To the left, the kids are fascinated by the polar bear who was somewhat uncooperative and slept the entire time we looked at him. Below is a marvelous Toucan, native to the coastal areas of Mexico.
At the end of a long day, the kids were ready for more, while all the adults were exhausted!
We are enjoying the warm October weather, which ranges from the high 60's at night to the 80's during the day. It doesn't really feel like fall to us, except that I have been able to watch the Red Sox in the ACLS on our Canadian satellite TV. (They are losing to the Indians in game 3 tonight!) We are told it's been a beautiful fall in Maine, and we do miss the colors and the apple picking. We are anxiously awaiting the arrival of Curt and Judy Webber who will arrive next week: our first visitors form Maine. We are looking forward to showing them around our new hometown and introducing them to some of our friends here. It will be a fun week!
Pixie has been involved in the Sunday Service Committee at church, and is planning to lead our Thanksgiving Service. She is planning another service in January as well. I finally read some of my poetry at the writer's group, which was a good experience. I will have some poetry published in a local magazine in November.
We have been looking at some real estate; last week we looked at seven houses, all in the Ajijic area, all in our price range. We are in no hurry to buy a house because we're not sure the market is as good as it will be later, and we will be able to find many rentals in the spring. It was interesting looking at the houses, though. Since all the homes here are behind walls, you can't really tell what they're like. Every house seems to be very different with different layouts, colorful tiles, gardens, and terraces. Here is a house we liked the best, but it had a few problems which made us decide it wasn't THE ONE.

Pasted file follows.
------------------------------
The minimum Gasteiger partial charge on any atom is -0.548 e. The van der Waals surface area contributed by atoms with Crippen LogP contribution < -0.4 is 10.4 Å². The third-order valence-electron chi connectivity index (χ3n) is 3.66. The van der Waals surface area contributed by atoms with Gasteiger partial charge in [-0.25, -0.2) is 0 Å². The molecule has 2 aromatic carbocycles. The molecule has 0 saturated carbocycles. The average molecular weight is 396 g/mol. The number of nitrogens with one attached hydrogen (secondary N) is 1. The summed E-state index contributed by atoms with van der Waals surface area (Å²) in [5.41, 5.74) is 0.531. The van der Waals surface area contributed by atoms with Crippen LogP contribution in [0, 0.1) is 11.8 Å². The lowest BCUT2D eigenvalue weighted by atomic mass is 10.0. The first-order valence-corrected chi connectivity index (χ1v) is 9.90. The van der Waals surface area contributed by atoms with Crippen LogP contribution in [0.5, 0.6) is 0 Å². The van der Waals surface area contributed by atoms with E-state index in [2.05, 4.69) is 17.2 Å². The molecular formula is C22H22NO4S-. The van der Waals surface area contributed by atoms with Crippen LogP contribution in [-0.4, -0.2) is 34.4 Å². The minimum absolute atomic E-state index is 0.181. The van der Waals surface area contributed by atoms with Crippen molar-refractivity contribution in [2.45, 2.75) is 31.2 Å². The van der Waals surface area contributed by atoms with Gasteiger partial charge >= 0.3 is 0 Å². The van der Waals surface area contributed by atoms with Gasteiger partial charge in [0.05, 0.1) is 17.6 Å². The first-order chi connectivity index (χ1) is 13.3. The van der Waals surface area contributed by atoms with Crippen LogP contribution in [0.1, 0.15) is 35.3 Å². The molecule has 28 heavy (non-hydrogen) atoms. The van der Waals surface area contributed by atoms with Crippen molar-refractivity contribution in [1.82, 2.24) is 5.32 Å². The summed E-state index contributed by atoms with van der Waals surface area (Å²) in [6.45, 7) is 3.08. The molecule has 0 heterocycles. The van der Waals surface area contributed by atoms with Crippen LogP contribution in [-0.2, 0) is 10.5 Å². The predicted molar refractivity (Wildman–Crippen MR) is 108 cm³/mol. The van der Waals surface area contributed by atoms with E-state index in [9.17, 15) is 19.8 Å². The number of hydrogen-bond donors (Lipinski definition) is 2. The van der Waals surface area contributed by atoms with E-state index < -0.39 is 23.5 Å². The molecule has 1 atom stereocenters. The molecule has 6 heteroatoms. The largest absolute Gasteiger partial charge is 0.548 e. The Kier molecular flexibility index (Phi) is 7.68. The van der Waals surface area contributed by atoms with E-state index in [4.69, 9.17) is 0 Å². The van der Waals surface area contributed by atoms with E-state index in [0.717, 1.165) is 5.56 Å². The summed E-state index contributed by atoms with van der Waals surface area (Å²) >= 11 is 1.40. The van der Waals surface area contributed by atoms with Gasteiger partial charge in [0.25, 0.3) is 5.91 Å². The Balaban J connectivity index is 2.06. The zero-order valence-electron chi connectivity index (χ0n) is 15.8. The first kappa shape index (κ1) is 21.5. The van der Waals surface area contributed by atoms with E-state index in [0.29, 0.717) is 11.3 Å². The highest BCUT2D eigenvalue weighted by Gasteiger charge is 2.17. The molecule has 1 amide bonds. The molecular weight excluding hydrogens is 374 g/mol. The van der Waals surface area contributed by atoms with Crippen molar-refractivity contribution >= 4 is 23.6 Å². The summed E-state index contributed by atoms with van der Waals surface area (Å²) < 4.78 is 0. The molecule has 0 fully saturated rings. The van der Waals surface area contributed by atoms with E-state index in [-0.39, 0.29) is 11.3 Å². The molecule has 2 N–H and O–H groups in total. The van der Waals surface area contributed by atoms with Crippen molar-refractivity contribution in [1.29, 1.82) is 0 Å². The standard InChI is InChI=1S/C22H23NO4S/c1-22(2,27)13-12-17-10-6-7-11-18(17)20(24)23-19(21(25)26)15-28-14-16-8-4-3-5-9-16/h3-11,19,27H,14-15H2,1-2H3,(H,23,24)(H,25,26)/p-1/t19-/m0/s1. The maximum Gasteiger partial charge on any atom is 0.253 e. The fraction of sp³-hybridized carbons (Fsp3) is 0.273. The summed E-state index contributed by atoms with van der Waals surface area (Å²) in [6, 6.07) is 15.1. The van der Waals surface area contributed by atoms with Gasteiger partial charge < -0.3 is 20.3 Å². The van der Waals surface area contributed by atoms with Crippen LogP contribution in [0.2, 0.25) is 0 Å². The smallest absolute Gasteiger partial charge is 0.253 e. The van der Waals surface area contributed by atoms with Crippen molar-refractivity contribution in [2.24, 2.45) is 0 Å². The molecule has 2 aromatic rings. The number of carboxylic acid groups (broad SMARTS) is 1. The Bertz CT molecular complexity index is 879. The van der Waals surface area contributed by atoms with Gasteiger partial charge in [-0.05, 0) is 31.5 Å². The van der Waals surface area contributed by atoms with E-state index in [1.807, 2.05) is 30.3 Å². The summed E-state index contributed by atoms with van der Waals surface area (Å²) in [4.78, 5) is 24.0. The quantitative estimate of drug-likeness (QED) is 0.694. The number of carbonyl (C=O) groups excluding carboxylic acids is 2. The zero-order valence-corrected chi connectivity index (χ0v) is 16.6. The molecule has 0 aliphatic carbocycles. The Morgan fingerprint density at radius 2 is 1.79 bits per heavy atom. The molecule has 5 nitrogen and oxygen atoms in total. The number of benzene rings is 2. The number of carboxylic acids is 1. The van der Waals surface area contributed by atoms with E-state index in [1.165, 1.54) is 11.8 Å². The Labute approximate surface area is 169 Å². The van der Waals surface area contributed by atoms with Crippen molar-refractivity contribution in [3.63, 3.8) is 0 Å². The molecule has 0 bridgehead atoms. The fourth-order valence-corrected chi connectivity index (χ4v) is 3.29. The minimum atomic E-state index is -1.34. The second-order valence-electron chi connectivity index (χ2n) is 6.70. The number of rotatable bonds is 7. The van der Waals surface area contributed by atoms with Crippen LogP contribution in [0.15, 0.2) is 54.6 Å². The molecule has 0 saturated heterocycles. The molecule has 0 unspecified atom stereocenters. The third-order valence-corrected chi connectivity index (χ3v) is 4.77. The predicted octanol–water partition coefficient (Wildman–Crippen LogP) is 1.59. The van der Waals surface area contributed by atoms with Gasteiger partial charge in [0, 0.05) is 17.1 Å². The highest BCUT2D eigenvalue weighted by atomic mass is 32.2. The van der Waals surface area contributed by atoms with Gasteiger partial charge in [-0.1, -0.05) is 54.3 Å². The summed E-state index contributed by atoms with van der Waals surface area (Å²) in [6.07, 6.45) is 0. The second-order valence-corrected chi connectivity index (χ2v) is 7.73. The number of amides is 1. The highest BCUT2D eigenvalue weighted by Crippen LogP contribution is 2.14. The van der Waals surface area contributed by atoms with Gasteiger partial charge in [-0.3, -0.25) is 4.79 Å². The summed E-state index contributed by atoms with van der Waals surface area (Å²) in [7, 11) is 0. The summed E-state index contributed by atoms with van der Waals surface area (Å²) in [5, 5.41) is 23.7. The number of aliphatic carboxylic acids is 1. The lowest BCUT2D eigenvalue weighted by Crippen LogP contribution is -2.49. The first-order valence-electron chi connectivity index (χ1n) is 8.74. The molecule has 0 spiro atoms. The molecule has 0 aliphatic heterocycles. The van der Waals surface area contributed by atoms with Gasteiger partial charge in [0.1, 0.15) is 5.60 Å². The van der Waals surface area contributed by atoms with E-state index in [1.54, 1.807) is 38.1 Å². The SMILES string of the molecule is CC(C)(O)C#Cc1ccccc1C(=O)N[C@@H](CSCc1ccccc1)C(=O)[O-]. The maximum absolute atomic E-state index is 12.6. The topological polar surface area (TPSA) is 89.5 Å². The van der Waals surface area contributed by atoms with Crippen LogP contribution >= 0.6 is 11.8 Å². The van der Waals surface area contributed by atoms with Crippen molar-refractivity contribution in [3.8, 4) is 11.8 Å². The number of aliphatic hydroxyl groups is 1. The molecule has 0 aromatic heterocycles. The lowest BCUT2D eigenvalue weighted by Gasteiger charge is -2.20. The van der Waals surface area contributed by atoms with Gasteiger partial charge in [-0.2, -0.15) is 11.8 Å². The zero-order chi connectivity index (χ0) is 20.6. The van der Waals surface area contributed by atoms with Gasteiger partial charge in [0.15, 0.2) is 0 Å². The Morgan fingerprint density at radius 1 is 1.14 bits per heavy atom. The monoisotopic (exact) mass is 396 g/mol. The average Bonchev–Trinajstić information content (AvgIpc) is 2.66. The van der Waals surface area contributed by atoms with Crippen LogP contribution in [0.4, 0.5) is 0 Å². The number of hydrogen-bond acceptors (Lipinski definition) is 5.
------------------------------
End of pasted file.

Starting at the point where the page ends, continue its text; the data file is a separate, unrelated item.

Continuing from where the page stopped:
We are finding the prices of houses in Ajijic to be quite high, and we're wondering whether we might get more house for the money if we rent. We might eventually decide to buy a house in another town, like Chapala or Riberas, but, for now, we like it in Ajijic. We'll see what turns up in the spring, when there are more houses available to rent after the snowbirds leave. We're also wondering if prices may decline as a result of the mortgage problems in the US. If people can't sell their houses there, they can't buy them here.
An update on the mudslides: the situation is much better. The people of San Juan Cosala have received much support, and most are back in their homes. They are having a big fund raiser fiesta this weekend with food, mariachi music, crafts, and other events. Many people will be going, including us.
I will probably do the next blog entry after our trip to Guanajuato with Curt and Judy. It is supposed to be gorgeous, so I should have some great photos.
Here's a short poem about Mexican houses:
Far from the hollow wood-frame walls
Whose siding I painted and caulked all those years,
These houses were built brick by brick
With cement mixed by boys with shovels,
Stand against the sun, thick with color.
Some grow back from walls and gates
Unseen garden spaces, stone, and water
Spilling over fountains. Iron, glass, and
Leather tables, chairs, sit inside, outside, inside
On covered terraces, quiet among succulent leaves
And rainbow blossoms.
Giddy tiles: mustard, indigo, crimson
Join in patterns like ceramic quilts
Cool and permanent.